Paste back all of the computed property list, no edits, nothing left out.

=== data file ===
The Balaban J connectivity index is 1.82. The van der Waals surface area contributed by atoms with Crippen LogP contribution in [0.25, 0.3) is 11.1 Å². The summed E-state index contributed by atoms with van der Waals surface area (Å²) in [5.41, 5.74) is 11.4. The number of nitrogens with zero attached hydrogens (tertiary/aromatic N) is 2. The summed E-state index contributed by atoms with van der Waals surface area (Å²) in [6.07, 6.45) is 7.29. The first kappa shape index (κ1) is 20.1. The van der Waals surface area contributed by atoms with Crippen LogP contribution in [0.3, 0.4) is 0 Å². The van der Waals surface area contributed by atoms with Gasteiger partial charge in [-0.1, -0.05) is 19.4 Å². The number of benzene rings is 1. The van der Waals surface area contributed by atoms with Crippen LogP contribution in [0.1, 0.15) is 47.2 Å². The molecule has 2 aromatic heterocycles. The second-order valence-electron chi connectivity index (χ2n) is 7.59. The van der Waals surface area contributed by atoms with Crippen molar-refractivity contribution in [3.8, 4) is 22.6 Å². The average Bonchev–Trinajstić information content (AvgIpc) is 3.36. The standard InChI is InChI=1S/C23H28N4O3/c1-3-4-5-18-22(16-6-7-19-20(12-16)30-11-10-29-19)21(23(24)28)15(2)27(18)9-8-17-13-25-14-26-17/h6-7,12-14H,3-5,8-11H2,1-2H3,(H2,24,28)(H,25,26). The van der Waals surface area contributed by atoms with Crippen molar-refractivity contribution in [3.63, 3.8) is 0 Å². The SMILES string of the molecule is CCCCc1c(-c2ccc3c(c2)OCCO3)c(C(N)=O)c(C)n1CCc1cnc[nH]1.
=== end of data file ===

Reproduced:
The Balaban J connectivity index is 1.82. The van der Waals surface area contributed by atoms with Crippen LogP contribution in [0.25, 0.3) is 11.1 Å². The summed E-state index contributed by atoms with van der Waals surface area (Å²) in [5.41, 5.74) is 11.4. The number of nitrogens with zero attached hydrogens (tertiary/aromatic N) is 2. The summed E-state index contributed by atoms with van der Waals surface area (Å²) in [6.07, 6.45) is 7.29. The first kappa shape index (κ1) is 20.1. The van der Waals surface area contributed by atoms with Crippen LogP contribution in [0.3, 0.4) is 0 Å². The van der Waals surface area contributed by atoms with Gasteiger partial charge in [-0.1, -0.05) is 19.4 Å². The number of benzene rings is 1. The van der Waals surface area contributed by atoms with Crippen LogP contribution in [0.1, 0.15) is 47.2 Å². The molecule has 2 aromatic heterocycles. The second-order valence-electron chi connectivity index (χ2n) is 7.59. The van der Waals surface area contributed by atoms with Crippen molar-refractivity contribution in [3.8, 4) is 22.6 Å². The average Bonchev–Trinajstić information content (AvgIpc) is 3.36. The standard InChI is InChI=1S/C23H28N4O3/c1-3-4-5-18-22(16-6-7-19-20(12-16)30-11-10-29-19)21(23(24)28)15(2)27(18)9-8-17-13-25-14-26-17/h6-7,12-14H,3-5,8-11H2,1-2H3,(H2,24,28)(H,25,26). The van der Waals surface area contributed by atoms with Crippen molar-refractivity contribution in [3.63, 3.8) is 0 Å². The SMILES string of the molecule is CCCCc1c(-c2ccc3c(c2)OCCO3)c(C(N)=O)c(C)n1CCc1cnc[nH]1.